November 29, 2020

Earth captures a rocket from the 1960s



In 1966, the POT launched the Surveyor 2 mission to Moon. Now, your Centaur booster rocket has apparently returned to near-Earth space, captured by our planet’s gravity.

As reported by the space agency, this tiny object will remain as a temporary satellite for a few months before it escapes into a solar orbit again.

This story of celestial capture and release begins with the detection of an unknown object by the NASA-funded Pan-STARRS1 reconnaissance telescope on Maui in September. The Pan-STARRS astronomers noted that this object followed a slightly but clearly curved path in the sky, which is a sign of its proximity to Earth. The apparent curvature is caused by the rotation of the observer around the Earth’s axis as our planet rotates.

Assuming it is an asteroid orbiting the Sun, the object received a standard designation by the Minor Planet Center in Cambridge, Massachusetts: 2020 SO. But scientists at NASA’s Center for Near Earth Object Studies (CNEOS) at NASA’s Jet Propulsion Laboratory saw the object’s orbit and suspected it was not a normal asteroid.

most of asteroid orbits are longer and inclined relative to the Earth’s orbit. But the 2020 SO orbit around the Sun was very similar to that of Earth: it was roughly the same distance, almost circular, and in an orbital plane that almost exactly coincided with that of our planet, something very unusual for a natural asteroid. .

As astronomers at Pan-STARRS and around the world made additional observations of 2020 SO, the data also began to reveal the degree to which radiation from the Sun was changing the path of 2020 SO, an indication that, after everything, it may not be an asteroid.

Sunlight pressure

The pressure exerted by sunlight is small but continuous, and it has a greater effect on a hollow object than on a solid one. A spent rocket is essentially an empty tube, and is therefore a low-density object with a large surface area. Therefore, it will be pushed by the pressure of solar radiation more than a solid high-density rock massif, just as an empty soda can will be pushed by the wind more than a small stone.

“The pressure of solar radiation is a non-gravitational force caused by photons of light emitted by the Sun striking a natural or artificial object,” he said. Davide farnocchia, a JPL navigation engineer, who analyzed the 2020 SO trajectory for CNEOS. “The resulting acceleration on the object depends on the so-called area-to-mass ratio, which is higher for small, light, low-density objects.”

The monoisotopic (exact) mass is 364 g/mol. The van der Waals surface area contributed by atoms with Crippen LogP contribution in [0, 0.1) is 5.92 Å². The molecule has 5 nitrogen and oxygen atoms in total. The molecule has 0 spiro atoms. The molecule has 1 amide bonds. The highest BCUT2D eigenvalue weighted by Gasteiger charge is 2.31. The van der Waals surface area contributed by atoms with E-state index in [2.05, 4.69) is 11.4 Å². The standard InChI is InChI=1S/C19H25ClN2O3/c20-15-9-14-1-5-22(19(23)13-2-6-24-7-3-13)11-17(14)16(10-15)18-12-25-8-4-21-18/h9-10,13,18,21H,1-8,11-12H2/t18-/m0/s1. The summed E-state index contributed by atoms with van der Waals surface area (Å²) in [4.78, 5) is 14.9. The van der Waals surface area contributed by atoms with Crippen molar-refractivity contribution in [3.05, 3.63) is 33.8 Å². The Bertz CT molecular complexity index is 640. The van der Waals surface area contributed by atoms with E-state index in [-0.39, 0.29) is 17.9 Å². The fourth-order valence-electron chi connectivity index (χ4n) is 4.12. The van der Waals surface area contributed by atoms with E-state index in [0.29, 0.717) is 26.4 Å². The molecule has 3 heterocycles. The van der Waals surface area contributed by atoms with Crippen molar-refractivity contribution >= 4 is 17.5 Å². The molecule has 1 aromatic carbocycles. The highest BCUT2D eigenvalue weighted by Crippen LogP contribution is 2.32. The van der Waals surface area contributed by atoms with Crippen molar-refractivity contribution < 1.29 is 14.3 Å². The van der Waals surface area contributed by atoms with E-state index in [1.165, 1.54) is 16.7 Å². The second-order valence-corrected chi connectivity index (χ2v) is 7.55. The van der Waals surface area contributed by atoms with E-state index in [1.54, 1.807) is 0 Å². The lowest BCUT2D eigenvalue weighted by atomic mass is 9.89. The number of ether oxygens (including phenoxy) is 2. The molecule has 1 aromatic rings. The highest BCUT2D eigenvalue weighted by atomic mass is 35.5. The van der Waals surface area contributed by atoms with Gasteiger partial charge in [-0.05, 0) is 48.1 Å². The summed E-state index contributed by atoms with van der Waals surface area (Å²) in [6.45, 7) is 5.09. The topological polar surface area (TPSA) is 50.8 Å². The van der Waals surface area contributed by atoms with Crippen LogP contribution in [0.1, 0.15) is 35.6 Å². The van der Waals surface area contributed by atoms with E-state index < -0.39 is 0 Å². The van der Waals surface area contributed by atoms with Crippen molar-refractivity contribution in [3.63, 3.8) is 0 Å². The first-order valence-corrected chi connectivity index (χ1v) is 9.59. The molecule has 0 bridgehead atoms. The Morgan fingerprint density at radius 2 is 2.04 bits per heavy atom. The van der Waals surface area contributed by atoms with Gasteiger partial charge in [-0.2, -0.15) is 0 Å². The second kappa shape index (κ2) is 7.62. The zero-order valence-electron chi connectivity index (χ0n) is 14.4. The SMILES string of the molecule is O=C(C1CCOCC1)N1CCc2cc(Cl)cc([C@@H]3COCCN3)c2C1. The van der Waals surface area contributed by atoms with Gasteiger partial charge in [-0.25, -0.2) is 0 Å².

With the analysis of more than 170 detailed measurements of the position of 2020 SO during the last three months, including observations made by the NASA-funded Catalina Sky Survey in Arizona and the ESA Optical Earth Station (European Space Agency) at Tenerife, the impact of solar radiation pressure became evident and confirmed the low-density nature of 2020 SO. The next step was to figure out where the supposed booster rocket could have come from.

The lunar lander Surveyor 2 was launched towards the Moon on September 20, 1966 in an Atlas-Centaur rocket. The mission was designed to survey the lunar surface prior to the Apollo missions that led to the first manned lunar landing in 1969. Shortly after lift-off, Surveyor 2 separated from its Centaur upper stage thruster as planned. But control of the spacecraft was lost a day later when one of its thrusters failed to ignite, causing it to spin. The spacecraft crashed into the Moon, just southeast of Copernicus Crater, on September 23, 1966. Meanwhile, the spent upper stage of the Centaurus rocket passed in front of the Moon and disappeared into an unknown orbit around the Sun.

Suspecting that 2020 SO was a remnant of an ancient lunar mission, CNEOS Director Paul Chodas “turned the clock back” and ran the orbit of the object back to determine where it had been in the past. Chodas found that 2020 SO had come a little closer to Earth several times over the decades, but the 2020 SO approach in late 1966, according to his analysis, would have been close enough to have originated on Earth.

“One of the possible paths for 2020 SO brought the object very close to Earth and the Moon in late September 1966,” said Chodas. “It was like a eureka moment when a quick review of the lunar mission launch dates showed a match with the Surveyor 2 mission.”

Now, in 2020, the Centaur appears to have returned to Earth for a brief visit. On November 8, 2020, SO slowly drifted into Earth’s gravitational domain sphere, a region called the Hill sphere that extends approximately 1.5 million kilometers from our planet. That’s where 2020 SO will stay for about four months before it escapes back into a new orbit around the Sun in March 2021.

Before departing, 2020 SO will make two grand tours around our planet, with its closest approach on December 1. During this period, astronomers will take a closer look and study its composition using spectroscopy to confirm if 2020 SO is truly an early space age artifact.

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